Elections have consequences. Democrats are hysterical over the possible loss of their Senate majority and little chance of re-taking the GOP-controlled House. But they ought to resist the urge of further subverting an already broken and corrupt political system.
Democrats ought to focus on riling up the base in the off-year elections following Obama’s formula in the presidential election. Obama has storage of millions of small donors’ names, each one a Democratic contribution and vote.
More important, they should frame the election as a national referendum on the do-nothing Republican Congress being partly responsible for the growing economic inequality in America. Obama may be unwelcome in states where Democratic seats are marginal but he can at least create the stage on which they’re going to run. Angry voters are a powerful force.
There are 7600 CVS drugstores ready to say thank you for not smoking. They should have told those rugged, hard-working, resilient actors who played Marlboro men in one of the most successful ad campaigns ever created. At least four of them have died of smoking-related diseases.
CVS’s decision to stop selling cigarettes appears to be a public health gesture, or a publicity stunt, but it is actually a shrewd business maneuver that is likely to be followed by other large drugstore chains. In the short term the ban on cigarette sales will cost CVS $2 billion a year in lost sales but in the long view the chain will offset the revenue loss by moving into the rapidly expanding health care business with in-store clinics. CVS decided that cigarettes and health care should not co-exist under the same roof.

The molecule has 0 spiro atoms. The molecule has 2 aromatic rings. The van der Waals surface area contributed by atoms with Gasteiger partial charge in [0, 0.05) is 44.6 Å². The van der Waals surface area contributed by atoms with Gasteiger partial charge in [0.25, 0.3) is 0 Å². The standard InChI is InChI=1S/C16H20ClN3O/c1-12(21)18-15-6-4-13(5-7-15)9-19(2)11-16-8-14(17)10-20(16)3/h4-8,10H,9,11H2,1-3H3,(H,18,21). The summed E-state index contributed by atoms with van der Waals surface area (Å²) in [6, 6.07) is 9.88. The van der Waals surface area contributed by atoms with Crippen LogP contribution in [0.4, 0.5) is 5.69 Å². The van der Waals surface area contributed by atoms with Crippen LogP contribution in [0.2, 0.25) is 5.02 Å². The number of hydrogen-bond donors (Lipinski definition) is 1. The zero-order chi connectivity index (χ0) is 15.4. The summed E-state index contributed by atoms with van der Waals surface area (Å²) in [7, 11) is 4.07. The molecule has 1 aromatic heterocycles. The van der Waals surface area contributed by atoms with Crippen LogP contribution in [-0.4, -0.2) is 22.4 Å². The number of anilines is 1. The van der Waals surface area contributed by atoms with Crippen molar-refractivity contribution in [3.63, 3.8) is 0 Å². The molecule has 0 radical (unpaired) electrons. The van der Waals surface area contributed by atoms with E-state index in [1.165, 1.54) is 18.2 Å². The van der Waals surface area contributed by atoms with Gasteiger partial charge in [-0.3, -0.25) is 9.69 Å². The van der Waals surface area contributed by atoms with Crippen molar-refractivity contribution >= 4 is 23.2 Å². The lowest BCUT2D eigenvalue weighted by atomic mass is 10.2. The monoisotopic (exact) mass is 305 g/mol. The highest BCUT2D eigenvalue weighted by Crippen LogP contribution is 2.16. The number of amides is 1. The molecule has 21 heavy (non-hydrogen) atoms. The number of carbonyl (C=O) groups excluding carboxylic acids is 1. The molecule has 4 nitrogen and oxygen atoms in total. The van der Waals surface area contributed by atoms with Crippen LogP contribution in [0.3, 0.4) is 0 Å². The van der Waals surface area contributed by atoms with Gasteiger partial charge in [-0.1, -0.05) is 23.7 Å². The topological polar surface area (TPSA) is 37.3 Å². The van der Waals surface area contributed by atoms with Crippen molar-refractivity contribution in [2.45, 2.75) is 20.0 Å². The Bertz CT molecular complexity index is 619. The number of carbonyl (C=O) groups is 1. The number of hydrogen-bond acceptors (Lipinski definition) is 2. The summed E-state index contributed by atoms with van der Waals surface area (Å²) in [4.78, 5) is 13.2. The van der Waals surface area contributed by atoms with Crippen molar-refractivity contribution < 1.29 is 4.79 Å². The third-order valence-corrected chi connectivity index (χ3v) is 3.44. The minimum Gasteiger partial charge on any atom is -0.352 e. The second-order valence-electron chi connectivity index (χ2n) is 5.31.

Government has waged a relentless war on the tobacco industry and tobacco products. Or so it seems. They’ve won huge settlements, raised prices and sponsored ad campaigns. The combined effort has driven the population’s percentage of smokers down from 34 percent to 18 percent. In New York, cigarettes are $13 a pack, in Maryland about half that. And in 2004 an agreement was reached that prohibited smoking in films and on television by leading characters without the explicit permission of executives. Smoking is parodied in the TV show Mad Men wherein the principals in the 1960s setting are often seen gagging on toxins of the tobacco products they promote in advertising.
But in that same real-life era and before, government and the tobacco industry were complicit partners in an illicit arrangement: Getting people hooked on cigarettes. In earlier wars, World War II and Korea, for example, the first objects battle-weary troops were handed on returning from the front lines were a cup of coffee and a pack of cigarettes.
In Navy boot camps during the Korean War, recruits were treated weekly on Saturday nights to a “smoker” which included entertainment, near beer (three percent alcohol), a carton of cigarettes and a Zippo lighter. At military PXs at home and abroad cigarettes were as cheap as 70 cents a carton. An entire generation or two of nicotine addicts was created with government’s helping hand to the tobacco industry.
On government regulated airlines (FAA), every meal tray included a sample five-pack of cigarettes at a time when smoking was allowed on planes. And on street corners, in big cities and small towns, sample packs of cigarettes were distributed to passersby. Even today, billboards appear in inner-city neighborhoods advertising the hipness and the coolness of inhaling carcinogens.
So the CVS move was applauded by government, including Mr. Nicorette himself, America’s most famous former smoker, President Obama, who said in a statement that CVS “sets a powerful example” that will “help advance my administration’s efforts to reduce tobacco-related deaths, cancer, and heart disease, as well as bring down health care costs, ultimately saving lives and protecting untold numbers of families from pain and heartbreak for years to come.”
Smokers today are pariahs. They are shunned by families, friends and neighbors indoors and out. Smoking is banned in most public buildings and spaces. Others have designated isolated smoking areas. The message is simple: Destroy yourself, but don’t destroy others. CVS is the latest to get it. Next CVS ought to consider clearing its shelves of junk food which, in its own way, is just as lethal as cigarettes.